Neighborhoods

The City of Richmond

East End

Richmond has grown significantly from its 32-block beginnings in 1737 in the East End known as Church Hill. This historic area is the oldest intact residential area in the city. Surrounding St. John’s Episcopal Church, where Patrick Henry made his famous “give me liberty or give me death” speech in 1775, are house styles from all eras. From Federal to Greek Revival to Victorian, all add to the attractive mix that lures residents and admirers both. Many streets have gas lamps and brick sidewalks; several parks and the hilltop view of the James River and the city’s downtown skyline contribute to the old-fashioned ambience.

The Jackson Ward neighborhood adjoins downtown and offers a mix of opportunities from renovated homes to fixer-uppers. Many houses have been built in a Greek Revival or an Italianate style. Its proximity to the undergraduate, graduate, and medical campuses of Virginia Commonwealth University add to its appeal.

The Fan had its beginnings in an 18th century tavern in the Scuffletowne area but serious growth began when Monument Avenue was laid out in 1887. Great mansions were built in a wide diversity of styles, including Romanesque Revival, Tudor-Jacobean, Italianate, and Georgian. Many townhouses, all deceptive in size and most with distinctive Victorian influence, line the surrounding streets as they “fan out” westward from downtown and Monroe Park. This historic district has benefited from high quality renovation in recent years and its eclectic but dedicated residents enjoy the many parks, statues, restaurants, museums, and specialty shopping areas within its borders.

Northside

The Northside neighborhoods of Ginter Park, Bellevue, and Sherwood Park were often referred to as the “Queen of the Suburbs” when Richmond expanded in this direction around the beginning of the 20th century. Styles here range from American Four Squares and Victorian cottages to Italianate, Spanish, and Georgian. These neighborhoods today boast strong community involvement and continue to draw newcomers impressed by the many front porches, large lots, and quality construction. In addition, the adjacent parks, the hospitals, and the shopping areas add strength not only to the recreational quality of life here but also to the convenience of daily living.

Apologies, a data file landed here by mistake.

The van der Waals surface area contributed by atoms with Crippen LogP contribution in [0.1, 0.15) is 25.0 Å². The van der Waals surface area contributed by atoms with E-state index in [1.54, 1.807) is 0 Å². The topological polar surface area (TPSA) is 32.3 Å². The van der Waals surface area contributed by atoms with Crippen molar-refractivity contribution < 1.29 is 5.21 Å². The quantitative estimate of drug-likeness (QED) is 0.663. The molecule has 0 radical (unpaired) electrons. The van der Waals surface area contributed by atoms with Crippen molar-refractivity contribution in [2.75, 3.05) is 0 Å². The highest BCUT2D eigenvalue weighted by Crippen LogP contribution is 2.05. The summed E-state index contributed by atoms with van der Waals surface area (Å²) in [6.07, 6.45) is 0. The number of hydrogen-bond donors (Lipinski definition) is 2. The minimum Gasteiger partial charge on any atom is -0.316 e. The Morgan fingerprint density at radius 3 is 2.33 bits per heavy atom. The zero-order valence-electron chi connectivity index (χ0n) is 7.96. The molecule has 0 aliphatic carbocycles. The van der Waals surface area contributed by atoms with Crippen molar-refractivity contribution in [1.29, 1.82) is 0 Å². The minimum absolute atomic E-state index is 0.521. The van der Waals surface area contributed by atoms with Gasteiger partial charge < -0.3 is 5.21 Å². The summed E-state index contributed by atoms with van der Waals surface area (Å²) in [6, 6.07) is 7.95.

West End

The West End neighborhoods, that are collectively known as the Westhampton area, have long been a desirable address. Situated west of Interstate 195 and east of the Country Club of Virginia and made up of more than 20 active civic associations, the house styles range from small Cape Cods and medium-sized Colonials to large Georgian and Tudor mansions with substantial acreage. There are also various condominiums and apartment complexes and an exclusive gated community overlooking the river. Windsor Farms and Hampton Gardens, Lockgreen and Tuckahoe Terrace, Glenburnie and Stonewall Court, and Malvern Gardens are some of the more well known neighborhoods. Those addresses with coveted river views have a cachet all their own. Also in this area are the historic Virginia House and Agecroft Hall, both of which were old English manor houses, disassembled and brought over stone by stone and now open to the public. An active and upscale shopping district with restaurants and a movie theater add to the vitality of the Westhampton area and a number of highly regarded private schools are also located here.

Southside

Just south of the James River, which is bordered by many parks and offers multiple public access sites as well as picnic areas and boat put-ins, are many desirable wooded neighborhoods with rolling hills and river views. Westover Hills has many 1920’s and 30’s examples of diverse architectural styles including Spanish Colonials and Tudor revivals. Stratford Hills developed a little later with ranches, Cape Cods, and Dutch Colonials. There are also the more recent neighborhoods of Huguenot Farms, whose house styles include Transitionals and Contemporaries, and Hobby Hills with its tri-levels, ranches, and Colonials.